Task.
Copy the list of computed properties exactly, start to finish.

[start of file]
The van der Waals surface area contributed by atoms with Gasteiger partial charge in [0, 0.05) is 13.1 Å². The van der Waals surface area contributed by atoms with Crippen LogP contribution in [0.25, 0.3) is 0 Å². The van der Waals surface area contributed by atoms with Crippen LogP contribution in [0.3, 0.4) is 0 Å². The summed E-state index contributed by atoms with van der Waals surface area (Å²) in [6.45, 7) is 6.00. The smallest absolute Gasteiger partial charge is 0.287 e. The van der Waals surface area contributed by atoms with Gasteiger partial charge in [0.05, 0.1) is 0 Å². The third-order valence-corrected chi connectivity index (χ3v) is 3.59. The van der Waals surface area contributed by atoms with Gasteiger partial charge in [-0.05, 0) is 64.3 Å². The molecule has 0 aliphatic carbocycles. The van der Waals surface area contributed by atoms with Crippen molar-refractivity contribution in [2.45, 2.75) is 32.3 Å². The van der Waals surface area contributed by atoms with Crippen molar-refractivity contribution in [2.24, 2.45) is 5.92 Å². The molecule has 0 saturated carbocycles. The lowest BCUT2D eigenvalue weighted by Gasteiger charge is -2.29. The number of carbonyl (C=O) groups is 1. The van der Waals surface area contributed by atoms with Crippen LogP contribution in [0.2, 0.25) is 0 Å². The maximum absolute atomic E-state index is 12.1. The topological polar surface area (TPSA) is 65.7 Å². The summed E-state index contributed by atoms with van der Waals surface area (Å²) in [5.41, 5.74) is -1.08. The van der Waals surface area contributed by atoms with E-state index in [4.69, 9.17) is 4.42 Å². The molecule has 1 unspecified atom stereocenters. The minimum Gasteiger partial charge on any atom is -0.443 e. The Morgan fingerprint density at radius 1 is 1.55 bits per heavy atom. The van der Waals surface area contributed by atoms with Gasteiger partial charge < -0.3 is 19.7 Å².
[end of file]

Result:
The van der Waals surface area contributed by atoms with Gasteiger partial charge in [0, 0.05) is 13.1 Å². The van der Waals surface area contributed by atoms with Crippen LogP contribution in [0.25, 0.3) is 0 Å². The van der Waals surface area contributed by atoms with Crippen LogP contribution in [0.3, 0.4) is 0 Å². The summed E-state index contributed by atoms with van der Waals surface area (Å²) in [6.45, 7) is 6.00. The smallest absolute Gasteiger partial charge is 0.287 e. The van der Waals surface area contributed by atoms with Gasteiger partial charge in [0.05, 0.1) is 0 Å². The third-order valence-corrected chi connectivity index (χ3v) is 3.59. The van der Waals surface area contributed by atoms with Gasteiger partial charge in [-0.05, 0) is 64.3 Å². The molecule has 0 aliphatic carbocycles. The van der Waals surface area contributed by atoms with Crippen molar-refractivity contribution in [2.45, 2.75) is 32.3 Å². The van der Waals surface area contributed by atoms with Crippen molar-refractivity contribution in [2.24, 2.45) is 5.92 Å². The molecule has 0 saturated carbocycles. The lowest BCUT2D eigenvalue weighted by Gasteiger charge is -2.29. The number of carbonyl (C=O) groups is 1. The van der Waals surface area contributed by atoms with Crippen LogP contribution in [0.2, 0.25) is 0 Å². The maximum absolute atomic E-state index is 12.1. The topological polar surface area (TPSA) is 65.7 Å². The summed E-state index contributed by atoms with van der Waals surface area (Å²) in [5.41, 5.74) is -1.08. The van der Waals surface area contributed by atoms with E-state index in [4.69, 9.17) is 4.42 Å². The molecule has 1 unspecified atom stereocenters. The minimum Gasteiger partial charge on any atom is -0.443 e. The Morgan fingerprint density at radius 1 is 1.55 bits per heavy atom. The van der Waals surface area contributed by atoms with Gasteiger partial charge < -0.3 is 19.7 Å².